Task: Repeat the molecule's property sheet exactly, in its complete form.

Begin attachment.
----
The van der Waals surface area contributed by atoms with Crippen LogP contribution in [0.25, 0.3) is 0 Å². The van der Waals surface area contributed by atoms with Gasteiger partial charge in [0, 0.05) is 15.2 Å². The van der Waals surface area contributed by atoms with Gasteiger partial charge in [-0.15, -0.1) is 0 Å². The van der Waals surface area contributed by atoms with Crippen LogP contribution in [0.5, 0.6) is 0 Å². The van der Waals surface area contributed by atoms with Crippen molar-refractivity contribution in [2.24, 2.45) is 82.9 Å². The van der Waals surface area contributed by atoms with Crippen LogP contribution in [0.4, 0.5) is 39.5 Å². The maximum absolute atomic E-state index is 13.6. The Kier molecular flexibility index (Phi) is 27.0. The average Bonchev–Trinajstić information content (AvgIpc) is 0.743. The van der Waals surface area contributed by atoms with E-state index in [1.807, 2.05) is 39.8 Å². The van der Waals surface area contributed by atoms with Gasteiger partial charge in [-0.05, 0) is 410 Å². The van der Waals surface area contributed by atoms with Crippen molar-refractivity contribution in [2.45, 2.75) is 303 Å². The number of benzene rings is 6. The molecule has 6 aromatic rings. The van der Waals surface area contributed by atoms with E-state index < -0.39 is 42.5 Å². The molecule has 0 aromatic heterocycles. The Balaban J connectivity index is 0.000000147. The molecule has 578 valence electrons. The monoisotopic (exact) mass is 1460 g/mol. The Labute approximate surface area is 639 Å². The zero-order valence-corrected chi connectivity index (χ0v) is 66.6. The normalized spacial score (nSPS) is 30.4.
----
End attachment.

The van der Waals surface area contributed by atoms with Crippen LogP contribution in [0.25, 0.3) is 0 Å². The van der Waals surface area contributed by atoms with Gasteiger partial charge in [0, 0.05) is 15.2 Å². The van der Waals surface area contributed by atoms with Gasteiger partial charge in [-0.15, -0.1) is 0 Å². The van der Waals surface area contributed by atoms with Crippen LogP contribution in [0.5, 0.6) is 0 Å². The van der Waals surface area contributed by atoms with Crippen molar-refractivity contribution in [2.24, 2.45) is 82.9 Å². The van der Waals surface area contributed by atoms with Crippen LogP contribution in [0.4, 0.5) is 39.5 Å². The maximum absolute atomic E-state index is 13.6. The Kier molecular flexibility index (Phi) is 27.0. The average Bonchev–Trinajstić information content (AvgIpc) is 0.743. The van der Waals surface area contributed by atoms with E-state index in [1.807, 2.05) is 39.8 Å². The van der Waals surface area contributed by atoms with Gasteiger partial charge in [-0.05, 0) is 410 Å². The van der Waals surface area contributed by atoms with Crippen molar-refractivity contribution in [2.45, 2.75) is 303 Å². The number of benzene rings is 6. The molecule has 6 aromatic rings. The van der Waals surface area contributed by atoms with E-state index < -0.39 is 42.5 Å². The molecule has 0 aromatic heterocycles. The Balaban J connectivity index is 0.000000147. The molecule has 578 valence electrons. The monoisotopic (exact) mass is 1460 g/mol. The Labute approximate surface area is 639 Å². The zero-order valence-corrected chi connectivity index (χ0v) is 66.6. The normalized spacial score (nSPS) is 30.4.